By Amy Silverman
By Olivia LaVecchia
By Monica Alonzo and Stephen Lemons
By Chris Parker
By Michael Lacey
By Weston Phippen
Midnight. A blues song plays, scratching the air with the romance of desolation. A few people are still here. My feet rest on the table. I'm drinking Jack Daniel's from a glass. On the other side of the table, Dale Baich has a glass of his own.
Baich is a close friend. As recently as two years ago, I had never heard of him. Now, I can't conceive of not knowing him, and the time when I didn't know him seems unreal.
Since we became friends, we've closed many a blues show in the late or early hours, sitting at the bar with the musicians as the crowd dwindled.
But tonight we're not in a bar. We're in Baich's office. The blues song is coming from the stereo. And, though there is Jack Daniel's in my glass, the glass he drinks from contains only water.
At 3 o'clock tomorrow afternoon, Michael Poland will be killed as I watch. I know this. I do not think it or suspect it or opine it or intuit it. I know it.
Baich has filed a motion arguing that Poland belongs to the feds and not the state, and that he has to serve a 100-year federal sentence before the state can kill him. The feds have responded by saying they don't mind if the state kills Poland. Baich has alleged juror misconduct. The Arizona Supreme Court has refused to consider the allegation, saying it is too late. Baich is now trying to argue that Poland is insane, and therefore, under the law, is incompetent to be executed. This morning, during Poland's clemency hearing, the psychologist who originally found Poland to be competent declared that he is now incompetent. The Board of Clemency voted four to one to kill him anyway.
So he's going to be killed tomorrow, and I know it. Everyone involved knows it, except for two people.
Poland doesn't know it, because he's crazy and thinks he's indestructible. He believes he can control his environment with the power of his mind, and that the state can only kill him if he allows it.
And Baich doesn't know it, though I can tell that on some level he knows it only too well. But it's my job as a writer to believe what the facts tell me, to bear witness and report what happens. Baich is a death-row lawyer, and his job is to keep Michael Poland alive.
Dale Baich is 42 years old. He's an angular man with short, thinning hair and brown eyes. He came to Phoenix from Cleveland, Ohio, less than two years ago.
His life in Phoenix is streamlined. He works long hours, watches baseball, hangs out with his friends and goes to blues gigs. He's written a couple of profiles of bluesmen for New Times. Outside of his work, there is very little he takes seriously.
He has an air about him of complete calm. When he gets angry, only those of us who know him well can see the signs. In the time I have known him, I don't believe I have ever heard him raise his voice. Even to his close friends, he's often inscrutable, and there is no one better at keeping a confidence. Various friends, when bringing gossip to him, have had the following dialogue:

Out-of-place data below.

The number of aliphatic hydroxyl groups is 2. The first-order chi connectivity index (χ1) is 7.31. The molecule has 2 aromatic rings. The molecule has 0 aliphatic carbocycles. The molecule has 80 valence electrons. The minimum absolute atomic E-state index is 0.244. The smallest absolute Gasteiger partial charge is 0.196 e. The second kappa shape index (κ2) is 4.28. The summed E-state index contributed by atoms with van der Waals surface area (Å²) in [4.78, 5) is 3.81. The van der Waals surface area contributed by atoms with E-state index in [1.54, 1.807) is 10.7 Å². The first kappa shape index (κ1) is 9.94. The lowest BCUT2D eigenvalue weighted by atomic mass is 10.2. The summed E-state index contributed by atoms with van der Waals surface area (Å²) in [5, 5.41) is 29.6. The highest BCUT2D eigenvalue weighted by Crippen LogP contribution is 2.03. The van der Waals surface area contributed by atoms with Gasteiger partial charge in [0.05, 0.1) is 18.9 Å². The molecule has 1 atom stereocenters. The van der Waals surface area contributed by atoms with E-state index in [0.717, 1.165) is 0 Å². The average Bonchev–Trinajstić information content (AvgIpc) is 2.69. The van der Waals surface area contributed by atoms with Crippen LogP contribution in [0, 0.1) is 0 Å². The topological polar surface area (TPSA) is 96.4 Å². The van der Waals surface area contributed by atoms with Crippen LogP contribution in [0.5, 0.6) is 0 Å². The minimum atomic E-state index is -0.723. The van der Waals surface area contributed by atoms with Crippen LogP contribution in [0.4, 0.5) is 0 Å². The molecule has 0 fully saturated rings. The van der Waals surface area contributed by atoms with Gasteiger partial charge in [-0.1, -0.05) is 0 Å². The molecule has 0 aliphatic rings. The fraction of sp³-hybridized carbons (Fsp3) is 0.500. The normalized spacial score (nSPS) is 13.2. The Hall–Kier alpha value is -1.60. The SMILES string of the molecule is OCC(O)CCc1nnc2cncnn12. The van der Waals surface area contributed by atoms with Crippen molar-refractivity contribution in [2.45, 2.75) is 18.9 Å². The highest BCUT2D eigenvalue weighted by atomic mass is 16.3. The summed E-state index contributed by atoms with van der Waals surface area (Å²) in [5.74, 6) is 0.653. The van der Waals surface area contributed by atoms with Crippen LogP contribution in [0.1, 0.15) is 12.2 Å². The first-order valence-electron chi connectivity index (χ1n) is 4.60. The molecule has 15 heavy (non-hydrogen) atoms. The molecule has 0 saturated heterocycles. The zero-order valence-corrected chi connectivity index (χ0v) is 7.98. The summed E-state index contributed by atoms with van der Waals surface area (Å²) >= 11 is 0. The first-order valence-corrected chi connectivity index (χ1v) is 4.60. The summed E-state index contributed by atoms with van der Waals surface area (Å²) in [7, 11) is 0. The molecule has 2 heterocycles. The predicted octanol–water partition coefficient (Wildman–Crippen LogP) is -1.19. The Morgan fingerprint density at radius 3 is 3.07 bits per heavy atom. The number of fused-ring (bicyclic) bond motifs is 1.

"Hey, Dale, you're not going to believe this. I just found out that X has . . . "
"Oh, yeah. I know."
"How the hell do you know?"
"He told me."
"Couple of weeks ago."
"How come you never said?"
"He asked me not to."
The past few days, Baich has been anything but inscrutable. Michael Poland is the first of his clients to have an execution date set since he came to Arizona, and Baich is so different from his usual self that I barely recognize him. He's not mean, but he's uptight and crabby.
When talking on the phone with him about Poland, I can feel his defensiveness, and it's as if I were dealing with just another lawyer who's trying to protect his client from unfavorable media.
I understand why. Baich has been here before. In July 1996, he watched one of his clients die in the electric chair in Nebraska. Baich had known John Joubert for six years. It's something you don't get over.
Last January, as I was preparing to witness an execution here in Arizona, I asked Baich if he was still haunted by Joubert.
"Every fucking day," he answered, his usual humor vanishing. "I'll be in the shower, and I'll just see him dying."
Tomorrow, Baich will not be just Poland's attorney. Like me, he has been invited by Poland to witness his death.
The Federal Public Defender's Office is on the eighth floor of a building on Central Avenue. Go inside and take the elevator to the eighth floor, and you find yourself in a dark reception area, your way barred by more locked doors. But, tonight, the darkness and silence are deceptive.
Inside the office, people are working with focused desperation. Investigators have assembled every shred of evidence that conceivably could be used in an argument for a stay of execution. Now Baich and his assistants are relentlessly writing motions and filing them. One of his assistants came from Ohio to help him. She's been at it since 7 o'clock this morning. Normally a vibrant, healthy-looking woman, she now looks haggard; a rash is breaking out on her face.